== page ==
How to Prepare for a Sexual Health Exam if You Have Been Sexually Assaulted

When I was diagnosed with multiple sclerosis ten years ago, I struggled to come to terms with the diagnosis and what it meant for my future. I started this blog to connect with and encourage others living with this condition. I share my personal journey and blog about the lifestyle changes I have made and alternative treatments I have tried over the years, including herbal medicine, acupuncture and homeopathy. You'll also find posts about new treatments that are becoming available and products, such as mobility aids and adapted kitchen utensils, I've tried. I hope you enjoy my blog and find it useful.

How to Prepare for a Sexual Health Exam if You Have Been Sexually Assaulted

How to Prepare for a Sexual Health Exam if You Have Been Sexually Assaulted

25 August 2016
 Categories:
Health & Medical , Blog


The prospect of a sexual health exam can make women feel uncomfortable, nervous and vulnerable. However, if you have been the victim of a sexual assault, a sexual health exam can cause great anxiety and emotional trauma. Because of this, many women who have been the victim of a sexual assault will avoid appointments with their gynaecologist. However, missing a sexual health exam can have a negative impact on your reproductive and sexual health. Below is a guide to making your next sexual health check up as comfortable and stress-free as possible.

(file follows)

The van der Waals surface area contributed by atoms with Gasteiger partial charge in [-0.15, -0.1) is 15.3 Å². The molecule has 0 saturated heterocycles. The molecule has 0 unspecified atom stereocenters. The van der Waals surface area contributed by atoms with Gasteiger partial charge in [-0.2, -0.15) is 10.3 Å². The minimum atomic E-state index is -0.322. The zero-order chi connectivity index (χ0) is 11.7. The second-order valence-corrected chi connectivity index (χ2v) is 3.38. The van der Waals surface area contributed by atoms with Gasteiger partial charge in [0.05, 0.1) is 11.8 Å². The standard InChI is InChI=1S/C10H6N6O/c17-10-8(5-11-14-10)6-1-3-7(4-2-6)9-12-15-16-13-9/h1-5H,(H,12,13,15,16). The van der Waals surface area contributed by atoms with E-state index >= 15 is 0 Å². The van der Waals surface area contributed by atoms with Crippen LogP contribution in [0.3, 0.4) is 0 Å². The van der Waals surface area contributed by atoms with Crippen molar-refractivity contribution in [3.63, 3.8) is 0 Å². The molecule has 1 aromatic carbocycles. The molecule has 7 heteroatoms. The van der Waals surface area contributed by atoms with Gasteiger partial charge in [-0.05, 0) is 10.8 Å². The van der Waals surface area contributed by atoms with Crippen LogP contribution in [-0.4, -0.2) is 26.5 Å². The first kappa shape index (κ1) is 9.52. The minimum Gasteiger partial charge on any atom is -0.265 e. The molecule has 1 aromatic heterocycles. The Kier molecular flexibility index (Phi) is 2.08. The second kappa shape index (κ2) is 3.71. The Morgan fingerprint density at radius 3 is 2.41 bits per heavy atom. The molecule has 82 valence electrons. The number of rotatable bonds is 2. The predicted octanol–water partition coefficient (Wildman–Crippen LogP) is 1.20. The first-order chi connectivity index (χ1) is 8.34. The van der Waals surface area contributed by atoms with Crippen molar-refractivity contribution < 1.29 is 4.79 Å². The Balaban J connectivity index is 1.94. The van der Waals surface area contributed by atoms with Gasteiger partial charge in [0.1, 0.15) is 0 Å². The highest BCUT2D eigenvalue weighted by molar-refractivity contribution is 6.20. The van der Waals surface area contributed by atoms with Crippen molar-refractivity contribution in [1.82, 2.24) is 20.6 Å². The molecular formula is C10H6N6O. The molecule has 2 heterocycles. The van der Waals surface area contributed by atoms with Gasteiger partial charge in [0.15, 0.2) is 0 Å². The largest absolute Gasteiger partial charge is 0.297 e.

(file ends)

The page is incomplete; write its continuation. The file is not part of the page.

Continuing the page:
Ask for a particular doctor

Women may not feel comfortable having their genitals examined by a male, particularly if it was a male who sexually assaulted them. When you receive an appointment for a sexual health exam, you should request to be seen by a female doctor if that will make you most comfortable. You do not have to explain that you have been a victim of sexual assault. The majority of sexual health clinics have female staff and are quite happy to meet these requests if it will make a patient more comfortable.

Take someone along for support

Bringing along a good friend or close family member is a good way of overcoming feelings of anxiety. You may want them to wait in the waiting room with you and to support you after the exam, or you may wish to have them present in the consulting room. If you wish to have them present in the consulting room, you should check with the staff at the clinic that this is permitted when you book your appointment. If you do have someone in the consulting room to offer support, the doctor will use screens to protect your privacy during the examination.

Enquire about anti-anxiety medication

If your anxiety levels are high, you should speak to your GP and ask about anti-anxiety medication. They should be able to prescribe a low dose of a sedative to help you calm your nerves before your exam. If you do opt to use a sedative, it is important that you have someone accompany you to your appointment. Some anti-anxiety medication can leave you feeling drowsy and lightheaded, so it may not be safe for you to drive after your appointment.

Click here to learn more about sexual health clinics and the services they can offer to keep you both healthy and safe.

About Me
Living With Multiple Sclerosis

When I was diagnosed with multiple sclerosis ten years ago, I struggled to come to terms with the diagnosis and what it meant for my future. I started this blog to connect with and encourage others living with this condition. I share my personal journey and blog about the lifestyle changes I have made and alternative treatments I have tried over the years, including herbal medicine, acupuncture and homeopathy. You'll also find posts about new treatments that are becoming available and products, such as mobility aids and adapted kitchen utensils, I've tried. I hope you enjoy my blog and find it useful.

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